HTML and CSS Reference
In-Depth Information
the best of them.</p>
Comments within HTML & CSS
The previous code includes exclamation points within the HTML, and that's all
right. Those are not elements, those are comments.
HTML and CSS give us the ability to leave comments within our code, and any
content wrapped within a comment will not be displayed on the web page. Com-
ments help keep our files organized, allow us to set reminders, and provide a way
for us to more effectively manage our code. Comments become especially useful
when there are multiple people working on the same files.
HTML comments start with <!-- and end with --> . CSS comments start with
/* and end with */ .
Using Text-Based Elements
Many different forms of media and content exist online; however, text is predominant. Ac-
cordingly, there are a number of different elements for displaying text on a web page. For
now we'll focus on the more popular elements, including headings, paragraphs, bold text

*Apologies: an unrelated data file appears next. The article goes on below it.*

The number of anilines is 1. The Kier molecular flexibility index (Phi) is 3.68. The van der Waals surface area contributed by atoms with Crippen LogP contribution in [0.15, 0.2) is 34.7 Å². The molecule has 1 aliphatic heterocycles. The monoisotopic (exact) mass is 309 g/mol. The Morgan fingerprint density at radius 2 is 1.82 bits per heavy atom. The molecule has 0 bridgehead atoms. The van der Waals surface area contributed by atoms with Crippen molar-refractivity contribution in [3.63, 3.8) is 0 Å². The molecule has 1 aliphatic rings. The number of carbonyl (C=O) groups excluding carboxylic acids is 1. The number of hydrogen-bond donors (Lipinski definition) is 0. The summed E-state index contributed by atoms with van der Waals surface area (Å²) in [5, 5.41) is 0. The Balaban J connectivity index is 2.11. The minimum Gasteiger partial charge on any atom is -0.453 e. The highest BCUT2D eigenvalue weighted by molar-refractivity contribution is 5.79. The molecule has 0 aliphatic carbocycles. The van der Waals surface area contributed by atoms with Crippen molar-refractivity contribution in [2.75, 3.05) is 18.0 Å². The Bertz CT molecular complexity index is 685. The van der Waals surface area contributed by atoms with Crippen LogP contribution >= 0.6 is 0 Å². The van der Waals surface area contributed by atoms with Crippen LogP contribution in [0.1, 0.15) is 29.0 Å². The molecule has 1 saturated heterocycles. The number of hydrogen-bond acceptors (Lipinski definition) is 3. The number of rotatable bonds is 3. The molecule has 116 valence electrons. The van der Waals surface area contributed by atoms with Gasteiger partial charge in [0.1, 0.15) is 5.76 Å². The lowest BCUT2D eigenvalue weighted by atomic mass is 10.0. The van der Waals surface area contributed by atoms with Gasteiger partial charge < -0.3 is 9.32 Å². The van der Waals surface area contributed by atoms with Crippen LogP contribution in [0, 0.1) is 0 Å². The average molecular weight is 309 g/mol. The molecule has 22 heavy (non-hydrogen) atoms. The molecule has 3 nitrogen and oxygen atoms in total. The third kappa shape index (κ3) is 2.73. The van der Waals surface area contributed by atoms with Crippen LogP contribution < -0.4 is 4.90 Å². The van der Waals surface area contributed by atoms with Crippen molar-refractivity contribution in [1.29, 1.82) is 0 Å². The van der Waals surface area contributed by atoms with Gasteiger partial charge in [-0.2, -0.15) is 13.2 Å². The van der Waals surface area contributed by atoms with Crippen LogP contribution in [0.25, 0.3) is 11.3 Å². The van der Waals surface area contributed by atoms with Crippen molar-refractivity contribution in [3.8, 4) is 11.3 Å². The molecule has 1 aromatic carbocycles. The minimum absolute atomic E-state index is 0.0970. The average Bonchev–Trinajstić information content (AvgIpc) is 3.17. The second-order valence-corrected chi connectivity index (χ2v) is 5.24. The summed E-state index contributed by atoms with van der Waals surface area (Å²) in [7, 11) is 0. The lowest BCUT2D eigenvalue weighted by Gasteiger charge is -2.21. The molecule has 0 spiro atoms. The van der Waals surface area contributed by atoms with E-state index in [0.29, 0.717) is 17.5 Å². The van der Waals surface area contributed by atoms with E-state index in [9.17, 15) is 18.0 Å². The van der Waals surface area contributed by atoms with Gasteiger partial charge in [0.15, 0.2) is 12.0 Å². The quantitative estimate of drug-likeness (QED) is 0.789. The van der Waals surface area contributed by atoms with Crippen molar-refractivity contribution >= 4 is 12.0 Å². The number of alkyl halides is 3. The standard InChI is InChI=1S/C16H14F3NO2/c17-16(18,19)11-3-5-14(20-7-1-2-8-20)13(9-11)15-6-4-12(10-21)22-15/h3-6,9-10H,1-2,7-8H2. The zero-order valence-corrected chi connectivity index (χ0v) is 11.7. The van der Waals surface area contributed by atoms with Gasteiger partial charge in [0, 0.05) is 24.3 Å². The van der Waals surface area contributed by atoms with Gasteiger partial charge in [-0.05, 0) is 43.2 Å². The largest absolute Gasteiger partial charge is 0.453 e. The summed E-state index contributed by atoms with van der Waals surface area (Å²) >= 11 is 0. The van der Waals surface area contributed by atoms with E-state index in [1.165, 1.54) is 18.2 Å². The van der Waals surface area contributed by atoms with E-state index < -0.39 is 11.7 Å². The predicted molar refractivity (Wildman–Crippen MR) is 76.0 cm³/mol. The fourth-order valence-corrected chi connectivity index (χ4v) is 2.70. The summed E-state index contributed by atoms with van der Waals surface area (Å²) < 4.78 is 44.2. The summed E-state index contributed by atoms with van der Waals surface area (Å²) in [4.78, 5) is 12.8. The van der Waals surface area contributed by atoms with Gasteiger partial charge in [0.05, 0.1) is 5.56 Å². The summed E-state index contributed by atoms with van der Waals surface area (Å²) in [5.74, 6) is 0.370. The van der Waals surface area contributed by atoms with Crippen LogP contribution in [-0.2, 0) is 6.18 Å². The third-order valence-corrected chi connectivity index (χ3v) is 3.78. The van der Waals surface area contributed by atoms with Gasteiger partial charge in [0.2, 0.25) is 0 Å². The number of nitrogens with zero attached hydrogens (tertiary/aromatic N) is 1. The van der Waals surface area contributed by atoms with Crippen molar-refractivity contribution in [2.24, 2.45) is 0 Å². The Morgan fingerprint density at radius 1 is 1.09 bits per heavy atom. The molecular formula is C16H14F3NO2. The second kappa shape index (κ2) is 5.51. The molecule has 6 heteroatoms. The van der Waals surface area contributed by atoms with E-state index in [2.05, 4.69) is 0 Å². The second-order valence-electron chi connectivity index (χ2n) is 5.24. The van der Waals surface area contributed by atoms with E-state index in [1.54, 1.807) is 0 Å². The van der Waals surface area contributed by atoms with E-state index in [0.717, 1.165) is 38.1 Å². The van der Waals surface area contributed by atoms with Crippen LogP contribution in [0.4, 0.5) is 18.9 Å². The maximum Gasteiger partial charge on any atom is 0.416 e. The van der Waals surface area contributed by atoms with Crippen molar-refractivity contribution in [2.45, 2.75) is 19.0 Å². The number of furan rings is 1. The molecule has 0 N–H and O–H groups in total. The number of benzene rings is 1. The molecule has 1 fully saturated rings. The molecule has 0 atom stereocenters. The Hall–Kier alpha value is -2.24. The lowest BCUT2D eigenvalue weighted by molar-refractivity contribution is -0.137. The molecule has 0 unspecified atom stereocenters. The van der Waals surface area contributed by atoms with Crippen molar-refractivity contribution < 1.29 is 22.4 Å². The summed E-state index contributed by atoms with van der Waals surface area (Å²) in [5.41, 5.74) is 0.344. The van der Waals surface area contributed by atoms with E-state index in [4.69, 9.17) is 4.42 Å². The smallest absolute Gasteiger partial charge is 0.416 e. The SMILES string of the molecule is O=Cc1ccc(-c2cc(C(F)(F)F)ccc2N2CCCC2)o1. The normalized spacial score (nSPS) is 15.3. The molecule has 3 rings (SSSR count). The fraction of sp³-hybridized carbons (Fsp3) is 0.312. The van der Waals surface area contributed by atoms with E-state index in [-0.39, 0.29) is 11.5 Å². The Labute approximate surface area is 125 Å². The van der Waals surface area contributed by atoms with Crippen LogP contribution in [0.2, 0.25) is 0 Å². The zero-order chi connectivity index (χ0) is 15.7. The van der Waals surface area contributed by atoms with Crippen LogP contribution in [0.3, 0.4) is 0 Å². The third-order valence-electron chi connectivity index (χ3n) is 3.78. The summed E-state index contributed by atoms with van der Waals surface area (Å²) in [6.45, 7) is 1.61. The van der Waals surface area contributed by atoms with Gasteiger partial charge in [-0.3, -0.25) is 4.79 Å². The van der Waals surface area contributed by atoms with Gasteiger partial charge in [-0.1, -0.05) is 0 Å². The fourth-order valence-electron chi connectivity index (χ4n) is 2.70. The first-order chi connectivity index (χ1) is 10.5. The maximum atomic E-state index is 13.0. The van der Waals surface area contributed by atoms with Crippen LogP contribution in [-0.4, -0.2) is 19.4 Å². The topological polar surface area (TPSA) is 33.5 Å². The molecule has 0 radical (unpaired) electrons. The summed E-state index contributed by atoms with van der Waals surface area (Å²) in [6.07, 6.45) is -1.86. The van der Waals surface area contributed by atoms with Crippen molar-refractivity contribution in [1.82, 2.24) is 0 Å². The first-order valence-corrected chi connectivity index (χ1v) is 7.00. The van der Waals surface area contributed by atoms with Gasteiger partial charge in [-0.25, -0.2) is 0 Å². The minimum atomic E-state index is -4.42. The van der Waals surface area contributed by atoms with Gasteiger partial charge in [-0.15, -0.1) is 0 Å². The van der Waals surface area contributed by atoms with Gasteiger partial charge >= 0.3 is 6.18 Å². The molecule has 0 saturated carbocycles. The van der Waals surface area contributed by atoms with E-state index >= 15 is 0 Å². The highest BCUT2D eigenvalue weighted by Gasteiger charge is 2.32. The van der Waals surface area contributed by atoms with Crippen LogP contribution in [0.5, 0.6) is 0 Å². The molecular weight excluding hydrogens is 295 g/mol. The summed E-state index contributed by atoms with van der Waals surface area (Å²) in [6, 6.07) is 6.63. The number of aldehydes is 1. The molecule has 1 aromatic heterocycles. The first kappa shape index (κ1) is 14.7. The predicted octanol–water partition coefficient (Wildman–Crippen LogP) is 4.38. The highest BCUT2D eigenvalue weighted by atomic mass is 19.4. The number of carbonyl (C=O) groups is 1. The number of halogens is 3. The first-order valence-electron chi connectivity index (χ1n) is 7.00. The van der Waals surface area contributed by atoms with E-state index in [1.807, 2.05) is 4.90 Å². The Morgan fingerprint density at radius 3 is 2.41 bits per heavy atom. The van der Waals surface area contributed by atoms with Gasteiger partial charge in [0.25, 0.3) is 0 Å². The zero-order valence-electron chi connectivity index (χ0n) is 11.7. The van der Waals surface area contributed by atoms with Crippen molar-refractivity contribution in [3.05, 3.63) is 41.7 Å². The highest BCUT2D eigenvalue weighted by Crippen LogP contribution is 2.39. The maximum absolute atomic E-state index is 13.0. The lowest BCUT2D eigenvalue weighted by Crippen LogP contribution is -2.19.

to show importance, and italics for emphasis. Later, within Lesson 6 , Working with Typo-
graphy , ” we'll take a closer look at how to style text.
Headings are block-level elements, and they come in six different rankings, <h1> through
<h6> . Headings help to quickly break up content and establish hierarchy, and they are key
identifiers for users reading a page. They also help search engines to index and determine
the content on a page.
Headings should be used in an order that is relevant to the content of a page. The primary
heading of a page or section should be marked up with an <h1> element, and subsequent
headings should use <h2> , <h3> , <h4> , <h5> , and <h6> elements as necessary.
Each heading level should be used where it is semantically valued, and should not be used
to make text bold or big—there are other, better ways to do that.
Here is an example of HTML for all the different heading levels and the resulting display
on a web page (see Figure 2.1 ) .
Click here to view code image
1. <h1>Heading Level 1</h1>
2. <h2>Heading Level 2</h2>
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